Still, the lease offering is better than nothing, said Terzic. And it also demonstrates that the administration is not going to use the BP spill as an excuse to halt offshore drilling or promote an agenda that favors renewables.
"For a while there was concern that the administration was hostile to oil and gas," said Valera, whose firm negotiates oil and gas contracts. "But these comments are very positive."
Renewables: For technologies like wind and solar, Obama called for extending tax credits that basically give these firms a 30% subsidy and also called for the federal government to allow renewable projects on its land.
The proposals didn't go as far as the continuation of outright grants that some in the solar industry wanted, but are still "a big deal," according to Paul Bledsoe, a senior advisor at the Bipartisan Policy Center who served under President Clinton.
This should benefit solar panel makers like Sunpower (Fortune 500).) and First Solar ( ), as well as wind turbine makers like Siemens ( ) and General Electric ( ,
Moreover, although Obama essentially gave up on passing a global warming bill this year, the mere mention of it, as well as another long-shot requirement for utilities to buy more renewable power, shows that he hasn't forsaken the environmental community.
Coal and nuclear: These are the only two fuels that didn't garner an outright mention. Yet analysts say they are not unloved.
Bipartisan Policy Center's Bledsoe said the administration is on track to give the final OK on an $8 billion loan guarantee for a new nuclear plant in Georgia sometime in the next few weeks.
Coal is a little trickier. The administration has moved forward with tougher clean air laws that will shut down some coal-fired power plants (and perhaps assuage some environmentalists smarting over the fracking support).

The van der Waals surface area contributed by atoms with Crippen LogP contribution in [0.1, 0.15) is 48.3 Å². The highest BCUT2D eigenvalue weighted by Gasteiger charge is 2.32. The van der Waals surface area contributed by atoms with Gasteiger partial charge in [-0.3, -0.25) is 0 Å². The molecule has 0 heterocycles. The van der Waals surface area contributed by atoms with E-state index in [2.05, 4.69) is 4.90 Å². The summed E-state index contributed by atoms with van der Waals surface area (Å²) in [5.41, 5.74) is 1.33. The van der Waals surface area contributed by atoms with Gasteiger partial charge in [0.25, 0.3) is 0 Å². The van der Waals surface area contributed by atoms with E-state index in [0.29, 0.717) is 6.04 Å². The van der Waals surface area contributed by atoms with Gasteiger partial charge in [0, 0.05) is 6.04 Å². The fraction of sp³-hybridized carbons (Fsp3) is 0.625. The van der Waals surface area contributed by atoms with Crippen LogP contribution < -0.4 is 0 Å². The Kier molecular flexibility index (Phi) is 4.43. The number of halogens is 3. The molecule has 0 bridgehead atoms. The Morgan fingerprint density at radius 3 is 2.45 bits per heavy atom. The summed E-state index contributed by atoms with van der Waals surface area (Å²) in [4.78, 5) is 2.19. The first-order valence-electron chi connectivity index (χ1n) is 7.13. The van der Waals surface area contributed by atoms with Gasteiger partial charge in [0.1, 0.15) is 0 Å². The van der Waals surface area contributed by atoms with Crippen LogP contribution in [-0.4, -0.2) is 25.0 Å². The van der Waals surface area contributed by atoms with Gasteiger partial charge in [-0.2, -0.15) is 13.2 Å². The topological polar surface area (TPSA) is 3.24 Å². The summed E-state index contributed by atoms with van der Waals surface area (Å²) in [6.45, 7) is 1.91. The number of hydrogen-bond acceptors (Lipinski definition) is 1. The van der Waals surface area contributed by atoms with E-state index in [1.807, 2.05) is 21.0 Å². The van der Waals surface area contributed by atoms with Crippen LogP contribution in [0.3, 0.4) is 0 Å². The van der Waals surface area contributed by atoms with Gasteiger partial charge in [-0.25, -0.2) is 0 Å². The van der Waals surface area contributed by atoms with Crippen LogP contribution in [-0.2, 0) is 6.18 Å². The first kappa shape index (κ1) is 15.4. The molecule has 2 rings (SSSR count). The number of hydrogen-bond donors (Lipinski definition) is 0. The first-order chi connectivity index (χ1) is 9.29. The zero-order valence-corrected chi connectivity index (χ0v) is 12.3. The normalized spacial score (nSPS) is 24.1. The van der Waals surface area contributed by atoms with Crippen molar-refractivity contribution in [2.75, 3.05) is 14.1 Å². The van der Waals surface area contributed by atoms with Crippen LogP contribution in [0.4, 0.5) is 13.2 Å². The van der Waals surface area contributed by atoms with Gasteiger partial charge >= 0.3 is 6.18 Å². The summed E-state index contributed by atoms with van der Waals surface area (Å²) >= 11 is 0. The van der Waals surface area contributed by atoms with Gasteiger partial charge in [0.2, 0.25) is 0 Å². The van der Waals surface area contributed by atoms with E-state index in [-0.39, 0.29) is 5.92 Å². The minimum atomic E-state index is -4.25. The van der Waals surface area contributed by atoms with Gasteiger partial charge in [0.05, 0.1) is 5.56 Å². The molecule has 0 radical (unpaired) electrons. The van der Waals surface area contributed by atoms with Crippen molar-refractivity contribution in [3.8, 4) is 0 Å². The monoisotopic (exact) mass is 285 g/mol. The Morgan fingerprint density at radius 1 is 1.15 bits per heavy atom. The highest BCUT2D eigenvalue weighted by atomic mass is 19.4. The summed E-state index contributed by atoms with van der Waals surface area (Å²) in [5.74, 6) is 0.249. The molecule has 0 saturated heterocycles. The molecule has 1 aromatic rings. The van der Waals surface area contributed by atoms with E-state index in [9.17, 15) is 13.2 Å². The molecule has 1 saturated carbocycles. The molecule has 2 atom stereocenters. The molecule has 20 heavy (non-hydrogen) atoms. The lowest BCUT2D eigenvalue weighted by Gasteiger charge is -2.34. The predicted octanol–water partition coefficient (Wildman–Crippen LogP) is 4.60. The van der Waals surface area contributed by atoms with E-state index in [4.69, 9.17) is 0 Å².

But Obama is still thought to support clean coal and has done little else to penalize the industry or curb its rising exports to places like China and India.
"That's really the all-of-the-above approach," said Bledsoe, using the administration's jargon that was actually coined by John McCain's campaign in 2008. ''The president has always had this mentality, he's just being more explicit about it now."
The consumer: While prices for oil, which trades globally, remain relatively high, natural gas prices have plummeted, largely as a result of production increases.
Electricity from solar and wind, while still a relatively small part of the country's overall production, has risen three-fold since Obama took office, according to those industries' trade associations.
Oil and natural gas production has jumped 14% and 10% respectively, according to the Energy Information Administration. That jump is largely due to high oil prices that allow for the profitable production of oil using new technologies, but the president would sure like to take credit for it.
And the trend is expected to continue.
EIA estimates the country's oil production will grow another 20% by 2020, and as a result of that and higher fuel efficiency standards the United States will go from importing 49% of its oil in 2010 to 38% by 2020.
This is good news for anyone that heats their home with natural gas or buys products made with it like electricity or plastics.